Southeast Asia forum
Malaria & Vaccines - help
5th June, 2013
I'm going backpacking around SE Asia at the end of July and am in the process of sorting out vaccines. Just wondered if I could get some advice/hear some experiences and opinions!
I'm hearing so many mixed reviews about whether or not to take the preventative Malaria tablets. It seems it just depends whether you want to risk it? I'm concerned about side effects, which I hear can be quite bad - but is it rare to suffer side effects or very common? Any experience that people have to tell would be much appreciated!
Secondly - what about hepatitis B? I've had hep A (free) but hep B is expensive apparently! Do people generally get this or is it over precautionary?
One last thing - are the cost of jabs such as hep B and rabies generally the same or can prices vary? I've been told around £140 for hep B and same again for rabies.
Bit of info: I'm going to Bangkok to stay for a while, then doing the islands, then going over to Cambodia, Vietnam, possibly Laos - a pretty typical tour of the SE Asia area. I don't expect to be going to anywhere massively rural, but wouldn't want to rule it out.
#1 Posted: 14/6/2013 - 04:17
18th May, 2013
Location United Kingdom
You'll get a lot of mixed opinions on what vaccines are needed and whether or not to use anti-malarials, I think at the end of the day it's a personal choice. Personally I just went all out and got everything, Hep A, Typhoid/Dip/Polio, Hep B, Rabies and Japanese Encephalitis (Jap .
Hep B I think I paid about £70, Rabies, £130, Jap B £140. You'd need to be pretty unlucky to get hit with Japanese Encephalitis but 1 in 4 cases end in death, I was happy to pay £140 for that extra piece of mind, a lot will probably argue it was pointless but again it's personal opinion.
As for anti-malarials, I am taking doxycycline and have no side effects although some people can get a bit sick on them apparently. It's only about £9 for a month's supply so again I was happy enough to pay this for that extra piece of mind even though they aren't 100% effective. You wont need these for Thailand at all but will for the likes of Laos and Cambodia you will, best to check the governments travel pages for up to date info on that before you go.
Hope that helps!
#2 Posted: 14/6/2013 - 08:01
31st December, 2007
Location New Zealand
Total reviews: 20
At least 107
With respect to the jabs, I think Hep A and Thyphoid are a minimum personally (and make sure your tetanus is up-to-date). Hep B is generally spread via body fluids so if you plan getting close and personal with strangers while travelling, you might want to consider this as well.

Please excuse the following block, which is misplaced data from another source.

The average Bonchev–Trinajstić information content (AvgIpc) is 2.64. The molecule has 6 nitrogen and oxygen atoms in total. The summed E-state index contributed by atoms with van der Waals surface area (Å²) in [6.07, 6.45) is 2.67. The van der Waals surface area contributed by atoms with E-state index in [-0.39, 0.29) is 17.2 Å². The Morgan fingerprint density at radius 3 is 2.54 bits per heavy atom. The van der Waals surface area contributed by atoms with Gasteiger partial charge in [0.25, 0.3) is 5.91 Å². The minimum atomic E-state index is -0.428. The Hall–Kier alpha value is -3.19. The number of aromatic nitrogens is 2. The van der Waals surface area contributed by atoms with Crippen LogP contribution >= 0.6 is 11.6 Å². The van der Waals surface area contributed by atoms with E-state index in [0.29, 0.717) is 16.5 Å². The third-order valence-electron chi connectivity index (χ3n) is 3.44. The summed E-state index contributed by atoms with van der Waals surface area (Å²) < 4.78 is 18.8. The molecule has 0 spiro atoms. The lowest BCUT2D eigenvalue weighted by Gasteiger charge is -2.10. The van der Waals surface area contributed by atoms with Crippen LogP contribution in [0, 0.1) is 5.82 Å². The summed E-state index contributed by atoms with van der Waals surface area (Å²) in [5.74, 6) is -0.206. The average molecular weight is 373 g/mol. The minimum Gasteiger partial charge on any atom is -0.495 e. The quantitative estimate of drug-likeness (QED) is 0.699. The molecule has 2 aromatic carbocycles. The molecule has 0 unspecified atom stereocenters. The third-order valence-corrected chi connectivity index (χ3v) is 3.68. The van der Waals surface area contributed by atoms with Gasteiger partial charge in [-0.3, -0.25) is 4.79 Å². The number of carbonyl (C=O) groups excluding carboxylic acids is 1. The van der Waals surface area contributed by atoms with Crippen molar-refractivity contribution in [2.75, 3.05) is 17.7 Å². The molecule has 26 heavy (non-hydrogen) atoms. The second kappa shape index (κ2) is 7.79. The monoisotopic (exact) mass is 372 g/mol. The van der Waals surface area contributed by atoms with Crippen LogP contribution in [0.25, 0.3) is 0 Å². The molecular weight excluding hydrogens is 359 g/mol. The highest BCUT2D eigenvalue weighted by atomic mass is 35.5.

The thing to realise is that none of us here (maybe with the odd exception) are medical experts - so my advice really counts for diddly squat when it comes to YOUR health. My choices and level of risk tolerance will be quite different to yours. You need to make an informed decision based on what's best for you - and be prepared to live with the consequences. Friends recently went to Indonesia for a 3 week holiday to visit family and their daughter caught typhoid and dengue fever - so much of their time was spent in hospital. Not the holiday they planned.
Malaria is always a risk but I chose to carry my doxy pills for 6 months rather than take them! My reasoning is that I was already at risk of Dengue Fever so I had to protect myself from mosquito bites anyhow with repellant, etc. And I hate the idea of popping pills every day.
If you take Doxy be aware that you can sunburn more easily if you're planning on spending time in the islands, etc. Just use plenty of sunscreen. I was prescribed some recently as an antibiotic and forgotten that little point. I don't normally burn too easily but did this while I was taking it.
Rabies? It's unlikely you will come near a rabid dog. But you also need to consider the monkeys, bats, etc. And it's still unlikely. If you DO get bitten you'll have to go through post-bite treatment - but it's more intense if haven't had the vaccinations. Just be aware of the decisions that you are making around vaccinations. And avoid dogs, bats and monkeys. The monkeys are NOT cute. They're nasty critters with evil teeth!
#3 Posted: 14/6/2013 - 19:55
Add your reply
You need to be logged in to add a reply.
Not a member? you can join here.
|Possibly related discussions||Replies||Views||Latest reply|
|Vaccines and malaria in ubud, hanoi, tanah rata... ...||0||1904||25 Sep 2011|